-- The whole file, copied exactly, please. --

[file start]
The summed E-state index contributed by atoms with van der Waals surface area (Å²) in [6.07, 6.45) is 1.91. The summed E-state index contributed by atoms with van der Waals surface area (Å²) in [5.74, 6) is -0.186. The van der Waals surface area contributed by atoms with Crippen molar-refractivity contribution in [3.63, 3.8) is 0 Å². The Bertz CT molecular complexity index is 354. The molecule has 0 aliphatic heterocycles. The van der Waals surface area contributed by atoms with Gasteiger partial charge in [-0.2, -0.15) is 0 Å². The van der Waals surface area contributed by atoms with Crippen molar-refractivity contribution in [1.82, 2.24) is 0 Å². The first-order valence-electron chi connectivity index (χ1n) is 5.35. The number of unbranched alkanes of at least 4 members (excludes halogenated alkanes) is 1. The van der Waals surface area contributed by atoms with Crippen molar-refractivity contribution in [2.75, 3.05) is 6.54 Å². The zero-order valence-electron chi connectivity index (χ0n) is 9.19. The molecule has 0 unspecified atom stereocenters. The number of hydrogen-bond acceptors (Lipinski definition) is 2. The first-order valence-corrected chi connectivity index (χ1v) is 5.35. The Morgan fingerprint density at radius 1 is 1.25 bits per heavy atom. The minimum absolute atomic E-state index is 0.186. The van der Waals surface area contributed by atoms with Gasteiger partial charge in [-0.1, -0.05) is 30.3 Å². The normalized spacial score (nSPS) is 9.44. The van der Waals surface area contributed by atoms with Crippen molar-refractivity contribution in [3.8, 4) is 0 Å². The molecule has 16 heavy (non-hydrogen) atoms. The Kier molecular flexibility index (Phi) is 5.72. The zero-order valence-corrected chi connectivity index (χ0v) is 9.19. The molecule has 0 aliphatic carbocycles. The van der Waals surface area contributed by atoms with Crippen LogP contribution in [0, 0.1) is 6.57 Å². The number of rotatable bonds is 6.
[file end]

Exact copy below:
The summed E-state index contributed by atoms with van der Waals surface area (Å²) in [6.07, 6.45) is 1.91. The summed E-state index contributed by atoms with van der Waals surface area (Å²) in [5.74, 6) is -0.186. The van der Waals surface area contributed by atoms with Crippen molar-refractivity contribution in [3.63, 3.8) is 0 Å². The Bertz CT molecular complexity index is 354. The molecule has 0 aliphatic heterocycles. The van der Waals surface area contributed by atoms with Gasteiger partial charge in [-0.2, -0.15) is 0 Å². The van der Waals surface area contributed by atoms with Crippen molar-refractivity contribution in [1.82, 2.24) is 0 Å². The first-order valence-electron chi connectivity index (χ1n) is 5.35. The number of unbranched alkanes of at least 4 members (excludes halogenated alkanes) is 1. The van der Waals surface area contributed by atoms with Crippen molar-refractivity contribution in [2.75, 3.05) is 6.54 Å². The zero-order valence-electron chi connectivity index (χ0n) is 9.19. The molecule has 0 unspecified atom stereocenters. The number of hydrogen-bond acceptors (Lipinski definition) is 2. The first-order valence-corrected chi connectivity index (χ1v) is 5.35. The Morgan fingerprint density at radius 1 is 1.25 bits per heavy atom. The minimum absolute atomic E-state index is 0.186. The van der Waals surface area contributed by atoms with Gasteiger partial charge in [-0.1, -0.05) is 30.3 Å². The normalized spacial score (nSPS) is 9.44. The van der Waals surface area contributed by atoms with Crippen molar-refractivity contribution in [3.8, 4) is 0 Å². The molecule has 16 heavy (non-hydrogen) atoms. The Kier molecular flexibility index (Phi) is 5.72. The zero-order valence-corrected chi connectivity index (χ0v) is 9.19. The molecule has 0 aliphatic carbocycles. The van der Waals surface area contributed by atoms with Crippen LogP contribution in [0, 0.1) is 6.57 Å². The number of rotatable bonds is 6.